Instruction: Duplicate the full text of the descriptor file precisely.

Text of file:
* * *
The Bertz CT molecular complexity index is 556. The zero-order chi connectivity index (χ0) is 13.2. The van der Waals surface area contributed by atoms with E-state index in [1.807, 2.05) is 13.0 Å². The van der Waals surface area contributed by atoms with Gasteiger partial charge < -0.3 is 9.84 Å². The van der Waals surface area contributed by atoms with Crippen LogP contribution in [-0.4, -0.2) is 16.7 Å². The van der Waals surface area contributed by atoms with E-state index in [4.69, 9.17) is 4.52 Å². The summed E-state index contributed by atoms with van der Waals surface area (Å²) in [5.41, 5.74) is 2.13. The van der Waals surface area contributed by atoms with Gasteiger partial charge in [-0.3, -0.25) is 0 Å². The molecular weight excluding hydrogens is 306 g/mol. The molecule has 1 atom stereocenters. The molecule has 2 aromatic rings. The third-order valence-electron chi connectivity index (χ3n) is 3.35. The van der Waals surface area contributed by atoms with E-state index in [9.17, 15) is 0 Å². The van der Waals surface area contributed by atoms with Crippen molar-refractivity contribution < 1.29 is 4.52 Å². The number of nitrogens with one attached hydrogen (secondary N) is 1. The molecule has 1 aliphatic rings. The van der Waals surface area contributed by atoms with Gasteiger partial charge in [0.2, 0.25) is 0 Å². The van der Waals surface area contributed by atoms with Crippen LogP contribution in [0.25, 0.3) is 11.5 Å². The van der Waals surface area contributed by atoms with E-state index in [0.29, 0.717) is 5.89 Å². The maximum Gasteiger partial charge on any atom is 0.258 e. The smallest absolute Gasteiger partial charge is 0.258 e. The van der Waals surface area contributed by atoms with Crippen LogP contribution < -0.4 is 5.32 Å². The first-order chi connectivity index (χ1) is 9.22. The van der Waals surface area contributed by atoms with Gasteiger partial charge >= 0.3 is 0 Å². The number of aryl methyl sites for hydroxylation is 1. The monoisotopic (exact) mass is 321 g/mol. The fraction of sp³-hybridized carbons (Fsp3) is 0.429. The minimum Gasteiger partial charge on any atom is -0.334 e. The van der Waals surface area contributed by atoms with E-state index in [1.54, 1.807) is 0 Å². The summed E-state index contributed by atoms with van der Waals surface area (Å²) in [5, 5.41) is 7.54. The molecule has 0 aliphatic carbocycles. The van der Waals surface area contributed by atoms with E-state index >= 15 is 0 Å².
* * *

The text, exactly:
The Bertz CT molecular complexity index is 556. The zero-order chi connectivity index (χ0) is 13.2. The van der Waals surface area contributed by atoms with E-state index in [1.807, 2.05) is 13.0 Å². The van der Waals surface area contributed by atoms with Gasteiger partial charge < -0.3 is 9.84 Å². The van der Waals surface area contributed by atoms with Crippen LogP contribution in [-0.4, -0.2) is 16.7 Å². The van der Waals surface area contributed by atoms with E-state index in [4.69, 9.17) is 4.52 Å². The summed E-state index contributed by atoms with van der Waals surface area (Å²) in [5.41, 5.74) is 2.13. The van der Waals surface area contributed by atoms with Gasteiger partial charge in [-0.3, -0.25) is 0 Å². The molecular weight excluding hydrogens is 306 g/mol. The molecule has 1 atom stereocenters. The molecule has 2 aromatic rings. The third-order valence-electron chi connectivity index (χ3n) is 3.35. The van der Waals surface area contributed by atoms with E-state index in [9.17, 15) is 0 Å². The van der Waals surface area contributed by atoms with Crippen molar-refractivity contribution < 1.29 is 4.52 Å². The number of nitrogens with one attached hydrogen (secondary N) is 1. The molecule has 1 aliphatic rings. The van der Waals surface area contributed by atoms with Gasteiger partial charge in [0.2, 0.25) is 0 Å². The van der Waals surface area contributed by atoms with Crippen LogP contribution in [0.25, 0.3) is 11.5 Å². The van der Waals surface area contributed by atoms with E-state index in [0.29, 0.717) is 5.89 Å². The maximum Gasteiger partial charge on any atom is 0.258 e. The smallest absolute Gasteiger partial charge is 0.258 e. The van der Waals surface area contributed by atoms with Crippen LogP contribution < -0.4 is 5.32 Å². The first-order chi connectivity index (χ1) is 9.22. The van der Waals surface area contributed by atoms with Gasteiger partial charge >= 0.3 is 0 Å². The number of aryl methyl sites for hydroxylation is 1. The monoisotopic (exact) mass is 321 g/mol. The fraction of sp³-hybridized carbons (Fsp3) is 0.429. The minimum Gasteiger partial charge on any atom is -0.334 e. The van der Waals surface area contributed by atoms with E-state index in [1.54, 1.807) is 0 Å². The summed E-state index contributed by atoms with van der Waals surface area (Å²) in [5, 5.41) is 7.54. The molecule has 0 aliphatic carbocycles. The van der Waals surface area contributed by atoms with E-state index >= 15 is 0 Å².